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Letter to the Shareholders: June 30, 2016

“It’s not the return on my money I’m interested in, it’s the return of my money”
Mark Twain

Dear Shareholder:

The month of June was filled with a couple of big surprises for financial markets which brought to mind the above referenced quote attributed to Mark Twain. The first surprise came on June 15th when the Federal Open Market Committee (FOMC) abruptly changed course and decided to hold short-term interest rates steady. In the weeks leading up to its June meeting, Chair Yellen had signaled that she felt the economy was probably healthy enough to nudge short-term rates slightly higher. The decision from the FOMC not to raise rates was unanimous. That was notable as Kansas City Fed President Esther George had previously dissented in March and April in favor of a rate increase. The FOMC statement emphasized the central bank’s uncertainty about the timing and path of future interest rate hikes and cited “persistent headwinds” such as slow productivity growth, softening labor market conditions, and weak business investment. The Fed acknowledged that these structural forces could keep interest rates on hold for longer than anticipated. The new consensus of Fed Governors to “go slow” with future interest rate hikes caused bond markets to rally with yields grinding lower and prices moving higher.

The second surprise came at the end of the month with the approval of a referendum by the British to exit the European Union (EU). The Brexit “leave” vote caught financial markets completely off guard and led to a dramatic sell off in equities. The British pound plunged to levels last seen in the mid-1980s, and bond yields dropped (prices up) to near historic lows.

The stampede out of stocks and into “safe haven” assets such as U.S. Treasuries and municipal bonds caused an already hot municipal bond market to rally even further.

So where do we go from here in a post-Brexit world? Given the unprecedented political and economic uncertainty that currently exists, we believe municipal bonds offer a win/win situation for investors seeking to preserve capital and earn an attractive return in a world of heightened volatility. Slower economic growth, a continued flight to safety trade, and lingering uncertainty should act as a support for municipal bond prices going forward. The Organization for Economic Cooperation and Development (OECD) recently issued a warning that the global economy is slipping into a self-fulfilling “low-growth trap.” The European Central Bank has launched yet another round of quantitative easing to try to stimulate the economies of the EU member countries.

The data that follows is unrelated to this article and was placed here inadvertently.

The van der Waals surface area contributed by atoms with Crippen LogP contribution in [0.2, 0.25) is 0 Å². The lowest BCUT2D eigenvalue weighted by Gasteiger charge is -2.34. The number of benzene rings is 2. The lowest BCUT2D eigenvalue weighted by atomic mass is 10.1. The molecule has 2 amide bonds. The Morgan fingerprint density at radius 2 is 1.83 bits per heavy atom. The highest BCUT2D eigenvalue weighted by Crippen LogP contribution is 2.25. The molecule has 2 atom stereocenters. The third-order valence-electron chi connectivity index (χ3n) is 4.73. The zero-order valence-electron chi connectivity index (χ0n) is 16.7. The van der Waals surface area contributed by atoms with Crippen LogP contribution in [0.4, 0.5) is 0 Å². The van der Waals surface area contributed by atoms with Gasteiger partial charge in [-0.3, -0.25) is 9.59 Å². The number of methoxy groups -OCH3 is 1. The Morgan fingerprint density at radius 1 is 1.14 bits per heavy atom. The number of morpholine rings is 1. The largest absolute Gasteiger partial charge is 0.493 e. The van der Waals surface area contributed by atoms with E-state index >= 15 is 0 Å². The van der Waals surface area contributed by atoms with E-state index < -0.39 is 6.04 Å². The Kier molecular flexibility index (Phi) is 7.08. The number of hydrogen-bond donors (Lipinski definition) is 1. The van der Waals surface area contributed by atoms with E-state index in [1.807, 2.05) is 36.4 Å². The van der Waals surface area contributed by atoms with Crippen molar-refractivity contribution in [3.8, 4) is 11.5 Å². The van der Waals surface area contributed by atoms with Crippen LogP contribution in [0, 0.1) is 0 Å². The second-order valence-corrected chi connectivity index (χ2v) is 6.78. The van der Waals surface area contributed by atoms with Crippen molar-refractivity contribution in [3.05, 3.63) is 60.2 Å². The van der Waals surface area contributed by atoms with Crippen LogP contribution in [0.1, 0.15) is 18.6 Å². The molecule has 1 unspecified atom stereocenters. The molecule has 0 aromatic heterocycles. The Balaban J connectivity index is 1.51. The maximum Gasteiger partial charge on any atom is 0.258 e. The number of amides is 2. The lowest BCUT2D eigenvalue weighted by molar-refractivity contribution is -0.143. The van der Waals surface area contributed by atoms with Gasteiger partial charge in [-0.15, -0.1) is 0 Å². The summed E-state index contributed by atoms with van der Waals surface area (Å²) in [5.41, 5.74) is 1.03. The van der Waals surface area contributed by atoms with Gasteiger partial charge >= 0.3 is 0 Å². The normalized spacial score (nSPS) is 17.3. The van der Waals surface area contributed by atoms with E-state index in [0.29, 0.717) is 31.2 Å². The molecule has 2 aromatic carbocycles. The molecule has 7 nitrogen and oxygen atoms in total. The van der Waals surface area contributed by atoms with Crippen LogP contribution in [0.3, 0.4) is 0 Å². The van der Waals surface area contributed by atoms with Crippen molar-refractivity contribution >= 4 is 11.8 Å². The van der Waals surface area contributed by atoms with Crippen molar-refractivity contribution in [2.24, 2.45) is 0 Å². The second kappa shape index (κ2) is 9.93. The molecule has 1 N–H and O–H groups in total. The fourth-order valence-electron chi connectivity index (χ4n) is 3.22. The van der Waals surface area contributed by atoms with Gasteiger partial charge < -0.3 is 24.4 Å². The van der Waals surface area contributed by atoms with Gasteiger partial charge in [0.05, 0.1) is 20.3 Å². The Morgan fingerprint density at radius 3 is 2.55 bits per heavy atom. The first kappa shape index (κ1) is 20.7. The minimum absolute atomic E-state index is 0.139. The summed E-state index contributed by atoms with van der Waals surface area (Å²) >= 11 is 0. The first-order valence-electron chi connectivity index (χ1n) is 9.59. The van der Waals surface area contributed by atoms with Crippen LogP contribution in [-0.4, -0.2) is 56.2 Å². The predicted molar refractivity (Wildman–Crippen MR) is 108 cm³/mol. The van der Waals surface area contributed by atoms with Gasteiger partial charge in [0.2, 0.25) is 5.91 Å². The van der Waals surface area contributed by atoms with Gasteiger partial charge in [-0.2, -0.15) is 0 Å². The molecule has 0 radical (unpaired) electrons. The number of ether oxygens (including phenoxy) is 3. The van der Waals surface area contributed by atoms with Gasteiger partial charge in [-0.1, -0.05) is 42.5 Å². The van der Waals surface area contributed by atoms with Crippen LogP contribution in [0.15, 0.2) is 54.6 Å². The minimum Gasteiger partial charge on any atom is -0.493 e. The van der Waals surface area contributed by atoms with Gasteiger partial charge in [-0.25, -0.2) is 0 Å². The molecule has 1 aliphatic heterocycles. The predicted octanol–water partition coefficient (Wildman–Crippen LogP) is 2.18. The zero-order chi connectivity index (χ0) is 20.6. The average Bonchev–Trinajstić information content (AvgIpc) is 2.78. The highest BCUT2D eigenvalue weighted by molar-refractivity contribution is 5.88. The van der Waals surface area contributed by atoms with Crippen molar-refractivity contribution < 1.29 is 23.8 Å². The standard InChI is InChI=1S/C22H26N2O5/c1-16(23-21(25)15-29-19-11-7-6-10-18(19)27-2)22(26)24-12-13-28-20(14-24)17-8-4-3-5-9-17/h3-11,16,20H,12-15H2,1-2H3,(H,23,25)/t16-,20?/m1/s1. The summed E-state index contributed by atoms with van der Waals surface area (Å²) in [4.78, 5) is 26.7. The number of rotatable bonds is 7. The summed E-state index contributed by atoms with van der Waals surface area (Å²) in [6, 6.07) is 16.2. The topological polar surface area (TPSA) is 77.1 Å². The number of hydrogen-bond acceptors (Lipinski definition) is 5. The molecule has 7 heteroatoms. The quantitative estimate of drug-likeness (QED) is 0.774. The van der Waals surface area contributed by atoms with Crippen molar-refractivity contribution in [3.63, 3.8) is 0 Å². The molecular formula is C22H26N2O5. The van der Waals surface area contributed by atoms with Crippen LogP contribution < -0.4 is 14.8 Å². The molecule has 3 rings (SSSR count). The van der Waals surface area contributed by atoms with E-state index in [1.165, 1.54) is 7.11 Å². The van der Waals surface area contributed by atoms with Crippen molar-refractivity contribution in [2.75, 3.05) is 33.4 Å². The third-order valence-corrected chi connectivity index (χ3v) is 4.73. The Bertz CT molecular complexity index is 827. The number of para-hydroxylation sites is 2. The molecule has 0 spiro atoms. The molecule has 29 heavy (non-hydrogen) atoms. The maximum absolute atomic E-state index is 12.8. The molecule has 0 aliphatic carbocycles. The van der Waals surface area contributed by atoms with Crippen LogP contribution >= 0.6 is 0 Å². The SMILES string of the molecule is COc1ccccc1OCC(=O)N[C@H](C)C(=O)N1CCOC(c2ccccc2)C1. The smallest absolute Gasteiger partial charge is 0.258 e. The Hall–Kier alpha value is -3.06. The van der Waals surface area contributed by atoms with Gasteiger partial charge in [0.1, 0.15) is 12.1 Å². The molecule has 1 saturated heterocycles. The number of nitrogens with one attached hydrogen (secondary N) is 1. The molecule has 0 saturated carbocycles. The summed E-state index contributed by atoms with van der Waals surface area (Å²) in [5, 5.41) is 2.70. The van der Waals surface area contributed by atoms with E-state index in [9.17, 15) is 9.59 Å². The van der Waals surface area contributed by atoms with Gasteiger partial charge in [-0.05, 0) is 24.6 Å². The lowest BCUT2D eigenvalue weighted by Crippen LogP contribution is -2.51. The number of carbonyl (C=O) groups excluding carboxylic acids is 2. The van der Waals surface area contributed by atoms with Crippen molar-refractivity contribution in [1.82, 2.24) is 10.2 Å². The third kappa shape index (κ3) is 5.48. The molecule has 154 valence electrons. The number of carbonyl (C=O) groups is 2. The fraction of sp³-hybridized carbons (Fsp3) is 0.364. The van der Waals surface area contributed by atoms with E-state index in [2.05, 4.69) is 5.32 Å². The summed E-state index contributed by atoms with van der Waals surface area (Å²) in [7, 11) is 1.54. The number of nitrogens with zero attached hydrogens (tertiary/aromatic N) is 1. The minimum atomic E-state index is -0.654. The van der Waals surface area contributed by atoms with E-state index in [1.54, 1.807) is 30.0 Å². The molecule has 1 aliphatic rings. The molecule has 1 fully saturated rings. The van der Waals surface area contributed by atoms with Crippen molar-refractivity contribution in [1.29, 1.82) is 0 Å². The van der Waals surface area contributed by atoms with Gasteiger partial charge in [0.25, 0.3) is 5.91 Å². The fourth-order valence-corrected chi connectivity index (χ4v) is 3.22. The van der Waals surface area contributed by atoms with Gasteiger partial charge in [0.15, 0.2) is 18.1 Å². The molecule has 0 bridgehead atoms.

On the domestic front, a number of economists and market forecasters have raised the odds of the U.S. entering a recession in the next year. Bill Gross, interviewed shortly after the Brexit vote was announced, suggested that the chances of the U.S. entering a recession in the next year are as high as 30% to 50%. Economists at JP Morgan Chase & Co. think the odds of a recession in the next year are the highest since the current expansion began seven years ago. Gross domestic product increased at a 1.1 percent annual rate in the first quarter. That is well below the trend growth rate which is around 3.25 percent. Inflation has continued to be subdued with the latest reading of the PCE deflator (the Fed’s preferred measure) increasing at a 0.9 percent annual rate. That is well below the Fed’s 2 percent inflation target rate.

Municipal bonds typically perform very well in a slow growth/low inflation environment. We think that will be the case during the second half of this year.

In the meantime, credit quality in the municipal bond market has continued to hold up well with default rates at or near historic lows. Market technical factors such as supply and demand are also very favorable. The net supply of municipal bonds is limited and demand for high quality bonds by retail and institutional investors has continued to be very robust.

Interestingly, the demand for municipal bonds is not only coming from domestic buyers, but also overseas from investors in Europe and Japan that currently have negative yields. The favorable supply/demand backdrop should continue to act as a support for municipal bond prices.

We would be remiss if we didn’t at least mention that uncertainty in financial markets and increasing bond prices have a cost associated with them, namely, lower yields.

Benchmark 30-year triple-A rated tax-exempt bond yields have dropped to around 2 percent. From a portfolio management standpoint, as older higher interest rate bonds are either called away from us or mature, it becomes impossible for us to replace them with bonds with the same or even a similar yield. The end result is that the income streams generated by each of our funds have gradually declined over time resulting in lower distribution yields to shareholders.

Notwithstanding lower yields, we continue to believe that municipal bonds offer an attractive risk/reward ratio for investors–especially when the tax exemption is taken into consideration. As always, we appreciate the trust that you have placed in us.


Allen E. Grimes, III
Executive Vice President

Letter to the Shareholders: March 31, 2016